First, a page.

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Scientific Articles - PTR-MS Bibliography

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Found 3 results
Title [ Year(Asc)]
Filters: Author is Salisbury, G  [Clear All Filters]
[Reus2005] de Reus, M., H. Fischer, R. Sander, V. Gros, R. Kormann, G. Salisbury, R. Van Dingenen, J. Williams, M. Zöllner, and J. Lelieveld, "Observations and model calculations of trace gas scavenging in a dense Saharan dust plume during MINATROC", Atmospheric Chemistry and Physics, vol. 5, no. 7: Copernicus GmbH, pp. 1787–1803, 2005.
[Salisbury2003] Salisbury, G., J. Williams, R. Holzinger, V. Gros, N. Mihalopoulos, M. Vrekoussis, R. Sarda-Esteve, H. Berresheim, R. von Kuhlmann, M. Lawrence, et al., "Ground-based PTR-MS measurements of reactive organic compounds during the MINOS campaign in Crete, July–August 2001", Atmospheric Chemistry and Physics, vol. 3, no. 4: Copernicus GmbH, pp. 925–940, 2003.
This study presents measurements of acetonitrile, benzene, toluene, methanol and acetone made using the proton-transfer-reaction mass spectrometry (PTR-MS) technique at the Finokalia ground station in Crete during the Mediterranean INtensive Oxidant Study (MINOS) in July-August 2001. Three periods during the campaign with broadly consistent back trajectories are examined in detail. In the first, air was advected from Eastern Europe without significant biomass burning influence (mean acetonitrile mixing ratio 154 pmol/mol). In the second period, the sampled air masses originated in Western Europe, and were advected approximately east-south-east, before turning south-west over the Black Sea and north-western Turkey. The third well-defined period included air masses advected from Eastern Europe passing east and south of/over the Sea of Azov, and showed significant influence by biomass burning (mean acetonitrile mixing ratio 436 pmol/mol), confirmed by satellite pictures. The mean toluene:benzene ratios observed in the three campaign periods described were 0.35, 0.37 and 0.22, respectively; the use of this quantity to determine air mass age is discussed. Methanol and acetone were generally well-correlated both with each other and with carbon monoxide throughout the campaign. Comparison of the acetone and methanol measurements with the MATCH-MPIC model showed that the model underestimated both species by a factor of 4, on average. The correlations between acetone, methanol and CO implied that the relatively high levels of methanol observed during MINOS were largely due to direct biogenic emissions, and also that biogenic sources of acetone were highly significant during MINOS ( 35%). This in turn suggests that the model deficit in both species may be due, at least in part, to missing biogenic emissions.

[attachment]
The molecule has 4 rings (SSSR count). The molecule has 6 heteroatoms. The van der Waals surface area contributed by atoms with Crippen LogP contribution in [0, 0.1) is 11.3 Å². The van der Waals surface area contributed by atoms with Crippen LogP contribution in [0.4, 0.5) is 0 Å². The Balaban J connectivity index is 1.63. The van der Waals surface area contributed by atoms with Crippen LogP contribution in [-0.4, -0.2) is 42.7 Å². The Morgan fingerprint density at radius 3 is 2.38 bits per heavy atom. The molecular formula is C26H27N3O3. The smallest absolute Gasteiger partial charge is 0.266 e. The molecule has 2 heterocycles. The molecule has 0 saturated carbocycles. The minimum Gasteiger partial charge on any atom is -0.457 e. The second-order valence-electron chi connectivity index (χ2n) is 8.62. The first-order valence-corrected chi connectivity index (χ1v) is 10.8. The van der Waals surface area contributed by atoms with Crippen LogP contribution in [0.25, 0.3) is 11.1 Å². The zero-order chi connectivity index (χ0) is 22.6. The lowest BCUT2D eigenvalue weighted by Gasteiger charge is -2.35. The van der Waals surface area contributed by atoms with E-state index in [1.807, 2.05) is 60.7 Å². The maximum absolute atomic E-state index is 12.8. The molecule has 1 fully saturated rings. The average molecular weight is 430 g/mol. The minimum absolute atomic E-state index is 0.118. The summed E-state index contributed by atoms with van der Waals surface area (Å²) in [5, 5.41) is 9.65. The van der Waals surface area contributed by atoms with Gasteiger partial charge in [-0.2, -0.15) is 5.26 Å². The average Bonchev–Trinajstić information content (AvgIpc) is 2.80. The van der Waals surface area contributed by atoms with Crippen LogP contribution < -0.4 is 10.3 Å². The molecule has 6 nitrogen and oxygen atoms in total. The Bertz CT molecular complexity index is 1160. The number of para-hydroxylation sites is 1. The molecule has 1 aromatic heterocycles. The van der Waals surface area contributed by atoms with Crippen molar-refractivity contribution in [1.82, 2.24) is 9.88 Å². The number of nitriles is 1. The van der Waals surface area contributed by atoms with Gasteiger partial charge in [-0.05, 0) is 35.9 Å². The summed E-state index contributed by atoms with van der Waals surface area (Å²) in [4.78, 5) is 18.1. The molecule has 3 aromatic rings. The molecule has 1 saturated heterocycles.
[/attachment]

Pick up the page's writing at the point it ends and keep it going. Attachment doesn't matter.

[Gros2003] Gros, V., J. Williams, JA. van Aardenne, G. Salisbury, R. Hofmann, MG. Lawrence, R. von Kuhlmann, J. Lelieveld, M. Krol, H. Berresheim, et al., "Origin of anthropogenic hydrocarbons and halocarbons measured in the summertime European outflow (on Crete in 2001)", Atmospheric Chemistry and Physics, vol. 3, no. 4: Copernicus GmbH, pp. 1223–1235, 2003.

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Selected PTR-MS related Reviews

F. Biasioli, C. Yeretzian, F. Gasperi, T. D. Märk: PTR-MS monitoring of VOCs and BVOCs in food science and technology, Trends in Analytical Chemistry 30 (7) (2011).

J. de Gouw, C. Warneke, T. Karl, G. Eerdekens, C. van der Veen, R. Fall: Measurement of Volatile Organic Compounds in the Earth's Atmosphere using Proton-Transfer-Reaction Mass Spectrometry. Mass Spectrometry Reviews, 26 (2007), 223-257.

W. Lindinger, A. Hansel, A. Jordan: Proton-transfer-reaction mass spectrometry (PTR–MS): on-line monitoring of volatile organic compounds at pptv levels, Chem. Soc. Rev. 27 (1998), 347-375.


Lists with PTR-MS relevant publications of the University of Innsbruck can be found here: Atmospheric and indoor air chemistry, IMR, Environmental Physics and Nano-Bio-Physics


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